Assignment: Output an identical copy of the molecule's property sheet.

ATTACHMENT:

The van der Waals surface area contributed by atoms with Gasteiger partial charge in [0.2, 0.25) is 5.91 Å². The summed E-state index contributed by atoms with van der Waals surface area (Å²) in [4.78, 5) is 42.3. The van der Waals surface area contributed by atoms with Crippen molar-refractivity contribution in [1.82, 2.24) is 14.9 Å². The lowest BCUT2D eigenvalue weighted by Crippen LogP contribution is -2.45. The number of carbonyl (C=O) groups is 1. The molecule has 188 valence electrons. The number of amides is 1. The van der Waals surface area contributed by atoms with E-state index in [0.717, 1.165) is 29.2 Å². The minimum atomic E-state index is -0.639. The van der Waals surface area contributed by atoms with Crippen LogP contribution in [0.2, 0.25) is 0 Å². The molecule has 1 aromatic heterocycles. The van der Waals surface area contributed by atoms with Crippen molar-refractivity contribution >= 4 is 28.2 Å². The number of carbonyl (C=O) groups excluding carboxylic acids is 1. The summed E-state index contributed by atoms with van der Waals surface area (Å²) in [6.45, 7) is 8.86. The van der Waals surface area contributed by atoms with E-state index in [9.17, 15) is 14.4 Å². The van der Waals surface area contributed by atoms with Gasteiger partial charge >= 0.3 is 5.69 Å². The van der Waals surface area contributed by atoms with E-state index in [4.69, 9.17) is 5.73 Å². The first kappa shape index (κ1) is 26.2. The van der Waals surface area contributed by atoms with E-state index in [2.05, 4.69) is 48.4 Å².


The van der Waals surface area contributed by atoms with Gasteiger partial charge in [0.2, 0.25) is 5.91 Å². The summed E-state index contributed by atoms with van der Waals surface area (Å²) in [4.78, 5) is 42.3. The van der Waals surface area contributed by atoms with Crippen molar-refractivity contribution in [1.82, 2.24) is 14.9 Å². The lowest BCUT2D eigenvalue weighted by Crippen LogP contribution is -2.45. The number of carbonyl (C=O) groups is 1. The molecule has 188 valence electrons. The number of amides is 1. The van der Waals surface area contributed by atoms with E-state index in [0.717, 1.165) is 29.2 Å². The minimum atomic E-state index is -0.639. The van der Waals surface area contributed by atoms with Crippen LogP contribution in [0.2, 0.25) is 0 Å². The molecule has 1 aromatic heterocycles. The van der Waals surface area contributed by atoms with Crippen molar-refractivity contribution >= 4 is 28.2 Å². The number of carbonyl (C=O) groups excluding carboxylic acids is 1. The summed E-state index contributed by atoms with van der Waals surface area (Å²) in [6.45, 7) is 8.86. The van der Waals surface area contributed by atoms with E-state index in [9.17, 15) is 14.4 Å². The van der Waals surface area contributed by atoms with Gasteiger partial charge >= 0.3 is 5.69 Å². The van der Waals surface area contributed by atoms with E-state index in [4.69, 9.17) is 5.73 Å². The first kappa shape index (κ1) is 26.2. The van der Waals surface area contributed by atoms with E-state index in [2.05, 4.69) is 48.4 Å².